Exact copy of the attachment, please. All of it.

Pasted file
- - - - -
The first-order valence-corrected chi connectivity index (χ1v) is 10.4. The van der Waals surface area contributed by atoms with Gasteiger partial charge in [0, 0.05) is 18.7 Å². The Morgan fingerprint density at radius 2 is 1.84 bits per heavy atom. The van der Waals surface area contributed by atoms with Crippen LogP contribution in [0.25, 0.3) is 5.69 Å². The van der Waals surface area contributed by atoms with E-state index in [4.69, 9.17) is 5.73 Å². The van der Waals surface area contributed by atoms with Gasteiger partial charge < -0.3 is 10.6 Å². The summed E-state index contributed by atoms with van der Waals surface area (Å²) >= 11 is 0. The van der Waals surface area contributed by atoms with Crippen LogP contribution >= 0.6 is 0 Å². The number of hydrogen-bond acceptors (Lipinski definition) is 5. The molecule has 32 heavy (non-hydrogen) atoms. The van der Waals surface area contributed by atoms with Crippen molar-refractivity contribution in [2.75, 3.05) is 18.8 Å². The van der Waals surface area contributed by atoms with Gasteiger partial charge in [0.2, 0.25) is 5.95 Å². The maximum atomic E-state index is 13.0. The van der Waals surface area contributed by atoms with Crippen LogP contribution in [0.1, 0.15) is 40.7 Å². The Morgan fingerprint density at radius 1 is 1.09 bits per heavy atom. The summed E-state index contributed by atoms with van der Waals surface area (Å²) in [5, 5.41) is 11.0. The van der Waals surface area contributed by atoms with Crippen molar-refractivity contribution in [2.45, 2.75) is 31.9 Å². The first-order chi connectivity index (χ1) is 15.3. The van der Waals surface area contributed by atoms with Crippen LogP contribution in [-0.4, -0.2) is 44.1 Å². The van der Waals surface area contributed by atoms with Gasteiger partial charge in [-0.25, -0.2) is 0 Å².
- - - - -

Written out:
The first-order valence-corrected chi connectivity index (χ1v) is 10.4. The van der Waals surface area contributed by atoms with Gasteiger partial charge in [0, 0.05) is 18.7 Å². The Morgan fingerprint density at radius 2 is 1.84 bits per heavy atom. The van der Waals surface area contributed by atoms with Crippen LogP contribution in [0.25, 0.3) is 5.69 Å². The van der Waals surface area contributed by atoms with E-state index in [4.69, 9.17) is 5.73 Å². The van der Waals surface area contributed by atoms with Gasteiger partial charge < -0.3 is 10.6 Å². The summed E-state index contributed by atoms with van der Waals surface area (Å²) >= 11 is 0. The van der Waals surface area contributed by atoms with Crippen LogP contribution >= 0.6 is 0 Å². The number of hydrogen-bond acceptors (Lipinski definition) is 5. The molecule has 32 heavy (non-hydrogen) atoms. The van der Waals surface area contributed by atoms with Crippen molar-refractivity contribution in [2.75, 3.05) is 18.8 Å². The van der Waals surface area contributed by atoms with Gasteiger partial charge in [0.2, 0.25) is 5.95 Å². The maximum atomic E-state index is 13.0. The van der Waals surface area contributed by atoms with Crippen LogP contribution in [0.1, 0.15) is 40.7 Å². The Morgan fingerprint density at radius 1 is 1.09 bits per heavy atom. The summed E-state index contributed by atoms with van der Waals surface area (Å²) in [5, 5.41) is 11.0. The van der Waals surface area contributed by atoms with Crippen molar-refractivity contribution in [2.45, 2.75) is 31.9 Å². The first-order chi connectivity index (χ1) is 15.3. The van der Waals surface area contributed by atoms with Crippen LogP contribution in [-0.4, -0.2) is 44.1 Å². The van der Waals surface area contributed by atoms with Gasteiger partial charge in [-0.25, -0.2) is 0 Å².